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Elk City, Oregon

From Wikipedia, the free encyclopedia

Elk City, Oregon
Elk City scene in 2008
Elk City scene in 2008
Elk City is located in Oregon
Elk City
Elk City
Elk City is located in the United States
Elk City
Elk City
Coordinates: 44°37′10″N 123°52′46″W / 44.61944°N 123.87944°W / 44.61944; -123.87944
CountryUnited States
Named forBig Elk Creek
371 ft (113 m)
Time zoneUTC-8 (PST)
 • Summer (DST)UTC-7 (PDT)
ZIP codes
Area code(s)541
Coordinates and elevation from United States Geological Survey[1]

Elk City is an unincorporated city in Lincoln County, in the U.S. state of Oregon. Lying along the Yaquina River east of Newport, it is on Elk City Road off U.S. Route 20 at Toledo.[2] Elk City lies at the confluence of Big Elk Creek with the river, about 23 miles (37 km) upstream from the Yaquina river mouth.[2] Ocean tides affect the water levels this far upriver.[2]


Named for the creek, Elk City was "said to have been the first settlement in what is now 'Lincoln County'."[3] A post office was established at this location, then called Newton, in 1868. In 1888, the name was changed from Newton to Elk City. The Elk City post office closed in 1958.[3]


The Corvallis and Yaquina Wagon Road Company established Elk City in 1866 by building a warehouse with a store and by laying out a town. A year later, Elk City had a second store, a hotel, and a structure doubling as a church and schoolhouse. Boats regularly ascended the river to Elk City, the last stop on the overland mail route of the time, and delivered mail downriver by water.[4]

In the late 19th century, Elk City was one of the stops on the Oregon Pacific Railroad, linking the former port city of Yaquina to Corvallis and Albany.[5] After the Oregon Pacific failed financially, fell into receivership, and went through 17 years of financial and legal complications, it became a branch line of the Southern Pacific in 1907.[6]

Efforts to restore a covered bridge over the Yaquina River at Elk City fell short in 1981. Fund-raising for repairs had produced $20,000, and restoration had begun when high winds caused another $90,000 damage to the structure. The county did not have enough money to pay for restoration or to pursue an insurance settlement through the courts.[7] The original bridge, built by the county in 1922, was a 100-foot (30 m) Howe truss span supported by wooden pilings that suffered from rot.[8] And then in August 2016 a new property owner arrived. His name is Jim Salisbury, Jim purchased the old Elk City Grange. The grange was a neighborhood gathering spot for many years. However, the Grange has fallen into dis-repair. Jim was born in Newport in 1956 and starting fishing at Bevens Hole, very close to the Grange back in the early 1960s. Over the years he watched sadly as the Grange fell into disrepair. Not one to stand idly by a piece of history as it slowly crumbled to the ground, Jim devised a plan to buy and lovingly restore the old gathering spot to its former glory. Jim has many grandiose plans for the Grange, including converting a portion of it to a private residence.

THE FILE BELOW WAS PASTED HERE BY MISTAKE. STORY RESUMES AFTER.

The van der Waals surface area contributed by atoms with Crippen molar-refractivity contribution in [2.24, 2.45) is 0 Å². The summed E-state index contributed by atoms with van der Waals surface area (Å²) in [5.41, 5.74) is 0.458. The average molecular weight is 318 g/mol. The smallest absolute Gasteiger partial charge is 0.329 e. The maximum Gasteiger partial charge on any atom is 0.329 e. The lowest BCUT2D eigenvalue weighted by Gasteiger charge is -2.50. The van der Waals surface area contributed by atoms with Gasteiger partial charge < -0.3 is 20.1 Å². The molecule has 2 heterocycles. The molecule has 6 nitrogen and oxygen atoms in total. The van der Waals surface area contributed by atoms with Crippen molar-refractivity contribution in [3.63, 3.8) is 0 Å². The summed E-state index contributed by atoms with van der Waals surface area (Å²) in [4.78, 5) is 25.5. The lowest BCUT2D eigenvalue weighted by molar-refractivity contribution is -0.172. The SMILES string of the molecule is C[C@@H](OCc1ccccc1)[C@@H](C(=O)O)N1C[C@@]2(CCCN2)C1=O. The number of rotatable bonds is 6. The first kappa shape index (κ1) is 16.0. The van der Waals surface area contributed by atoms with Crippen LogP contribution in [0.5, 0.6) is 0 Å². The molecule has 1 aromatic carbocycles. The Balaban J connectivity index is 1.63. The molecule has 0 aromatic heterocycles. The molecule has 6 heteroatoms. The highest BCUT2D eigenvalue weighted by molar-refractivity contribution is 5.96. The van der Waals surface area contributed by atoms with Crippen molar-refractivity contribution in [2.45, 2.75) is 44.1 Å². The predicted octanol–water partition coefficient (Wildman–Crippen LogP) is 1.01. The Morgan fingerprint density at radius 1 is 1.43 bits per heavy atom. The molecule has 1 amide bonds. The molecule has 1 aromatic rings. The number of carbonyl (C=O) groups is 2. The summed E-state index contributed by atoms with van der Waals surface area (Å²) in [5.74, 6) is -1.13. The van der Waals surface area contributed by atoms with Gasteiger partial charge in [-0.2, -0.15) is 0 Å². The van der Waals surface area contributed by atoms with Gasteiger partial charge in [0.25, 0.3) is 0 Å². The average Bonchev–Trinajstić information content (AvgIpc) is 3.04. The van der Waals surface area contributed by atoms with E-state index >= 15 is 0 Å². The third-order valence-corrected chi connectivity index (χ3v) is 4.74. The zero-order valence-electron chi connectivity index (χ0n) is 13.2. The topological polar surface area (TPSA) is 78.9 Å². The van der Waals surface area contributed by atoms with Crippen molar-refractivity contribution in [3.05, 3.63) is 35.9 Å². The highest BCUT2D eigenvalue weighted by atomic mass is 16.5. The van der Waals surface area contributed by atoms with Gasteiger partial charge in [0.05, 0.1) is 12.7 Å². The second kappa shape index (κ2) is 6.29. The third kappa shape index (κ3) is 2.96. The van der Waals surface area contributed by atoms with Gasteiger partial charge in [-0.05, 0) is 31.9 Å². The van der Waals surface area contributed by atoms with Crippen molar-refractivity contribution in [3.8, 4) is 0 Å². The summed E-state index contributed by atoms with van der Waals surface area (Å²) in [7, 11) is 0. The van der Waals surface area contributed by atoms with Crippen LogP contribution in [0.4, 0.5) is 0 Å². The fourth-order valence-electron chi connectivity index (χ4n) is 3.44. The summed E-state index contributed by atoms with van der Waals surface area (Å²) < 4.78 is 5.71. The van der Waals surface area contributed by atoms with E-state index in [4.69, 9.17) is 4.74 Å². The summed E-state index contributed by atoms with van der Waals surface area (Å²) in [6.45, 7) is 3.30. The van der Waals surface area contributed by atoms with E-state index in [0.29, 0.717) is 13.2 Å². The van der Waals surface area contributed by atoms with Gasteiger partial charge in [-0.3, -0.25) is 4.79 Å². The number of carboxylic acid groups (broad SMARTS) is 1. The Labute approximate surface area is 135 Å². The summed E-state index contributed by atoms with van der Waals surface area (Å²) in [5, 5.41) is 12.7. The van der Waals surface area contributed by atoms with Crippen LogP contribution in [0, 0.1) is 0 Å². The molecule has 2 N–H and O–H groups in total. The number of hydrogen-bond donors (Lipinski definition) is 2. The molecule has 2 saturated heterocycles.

River park

Elk City Park, operated by Lincoln County, is in Elk City. The 2-acre (0.8 ha) area has 12 campsites, parking, day-use areas, and a boat launch. Elk City Park is open all year, but the campground and restrooms are closed from November to March.[2]


  1. ^ "Elk City". Geographic Names Information System. United States Geological Survey. November 28, 1980. Retrieved November 18, 2014.
  2. ^ a b c d "Elk City Park" (PDF). Lincoln County. Archived from the original (PDF) on November 29, 2014. Retrieved November 18, 2014.
  3. ^ a b McArthur, Lewis A.; Lewis L. McArthur (2003) [1928]. Oregon Geographic Names (7th ed.). Portland, Oregon: Oregon Historical Society Press. p. 323. ISBN 0-87595-277-1.
  4. ^ Fagan, David D. (1885). History of Benton County, Oregon. Portland, Oregon: David D. Fagan. p. 495. Retrieved November 20, 2014.
  5. ^ Culp, Edwin D. (1978). Stations West: The Story of the Oregon Railways. New York City: Bonanza Books. pp. 82–90. OCLC 4751643.
  6. ^ Corning, Howard McKinley (1989) [1956]. Dictionary of Oregon History (2nd ed.). Portland: Binford & Mort. p. 277. ISBN 0-8323-0449-2.
  7. ^ "Elk City Bridge to Come Down Due to Damage". Eugene Register-Guard. United Press International. December 7, 1981. Retrieved November 19, 2014.
  8. ^ Cockrell, Bill (2008). Oregon's Covered Bridges. Charleston, S.C.: Arcadia Publishing. p. 100. ISBN 978-0-7385-5818-9.
This page was last edited on 30 January 2021, at 00:57
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